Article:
I stitched the steek, removing my center front basting as I worked. I'd added that a few days ago just to check I still had my steek marker in the right place when I positioned my Owls. First I whipped the center stitch to its neighbor all the way to the top on the left side ....

And then I worked the other side of the steek stitches, whip stitching the right side in place.
Now its washed/blocked and it drying with a little help from an Oil filled radiator. Just as well for this cold damp weather - I feel totally justified with having a heater on in the family room. My latest plan is to knit the neck band and the front bands at the same time, and in a plainer 2.2 rib, not the fancy-s'mancy cabled rib of the cuffs and hem. I'm gonna cut it when its dry .. .and hope bear is there with the camera.

and on the side ... well I've been playing with a sock for Toby, from ... well I was going to say boring (but its not really boring), and plain(but its not plain) - maybe its regular Regia sock yarn.
Toe up, with a start inspired by Anna Zilboorgs Magnificent mittens cast on. I've turned the toe around so the continuious knit band runs up the middle of the instep, and I'm thinking of instep gusset increase and a widening linen stitch panel .... what do you think? I trace of the feet of people I knit socks for, and use them as a size chart as I knit.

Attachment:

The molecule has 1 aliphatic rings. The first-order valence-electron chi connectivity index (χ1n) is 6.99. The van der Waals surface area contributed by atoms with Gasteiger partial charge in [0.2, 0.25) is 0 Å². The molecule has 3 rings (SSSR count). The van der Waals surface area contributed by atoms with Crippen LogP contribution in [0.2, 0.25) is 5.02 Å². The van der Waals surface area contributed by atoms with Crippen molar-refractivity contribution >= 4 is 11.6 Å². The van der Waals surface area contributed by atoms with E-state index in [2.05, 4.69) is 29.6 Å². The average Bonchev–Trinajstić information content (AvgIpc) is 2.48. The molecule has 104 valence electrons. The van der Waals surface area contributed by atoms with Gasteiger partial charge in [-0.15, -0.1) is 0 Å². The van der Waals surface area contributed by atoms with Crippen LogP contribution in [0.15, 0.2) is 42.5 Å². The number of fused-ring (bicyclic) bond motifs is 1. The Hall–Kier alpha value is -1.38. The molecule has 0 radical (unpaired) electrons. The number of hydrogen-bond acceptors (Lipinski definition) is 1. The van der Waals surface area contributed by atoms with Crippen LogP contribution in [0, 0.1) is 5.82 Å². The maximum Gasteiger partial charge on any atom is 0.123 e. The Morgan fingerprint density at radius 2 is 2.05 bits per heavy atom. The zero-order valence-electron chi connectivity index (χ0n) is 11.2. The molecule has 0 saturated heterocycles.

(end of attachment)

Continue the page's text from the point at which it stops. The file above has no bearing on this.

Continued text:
and soap - some one anonymous asked me to share the recipe, well I used the online soapcalculator. For the sweet orange and bergamot soap I used 76% olive oil, 13% sweet almond oil, and 11% hard coconut oil with about 15-20mls each of the two essential oils. I am generous with the essential oils, there is nothing like washing your hands or taking a shower and beautiful scent escaping from the soap - a real luxury feeling. The second was made with 50% rice bran oil, 30% olive oil, and 20% solid coconut oil, with 1/4 cup cocoa, and the innards of a vanilla bean (do the innards of a vanilla bean have a name?) added at trace. It was intended to be a chocolate soap - but appears with the addition of vanilla to be more of a chocolate-cake soap. I used a standard cold process method for both soaps - there are lots of tutorials on line for that. Now both soaps need to dry in the open, for a month or so, and then cure in the hall cupboard for a few months to make them last when we finally put them to use (although we are making use of the scraps from trimming them to size and shape - and they are very very nice).

And the good news, while I've blogged the sweater has been over the heater, and now the sweater feels dry, o-I know it is not yet totally dry, it can't be yet, but nearly ... and will be dry tomorrow ....
next time ... let the steeking begin.



Knitting Linguist said...

Wow. That was a serious rework, but it sounds like the results will be much more what you are looking for in a sweater. I can't wait to see the steeking! T's socks look great -- that's some fun yarn :)

KathyR said...

Ah, it seems you were in the frogpond before me. I hope you left the water nice and warm!

Your owl cardigan is bound to be all the better for your dip in the pond and your soap sounds (smells too, I'm sure) divine.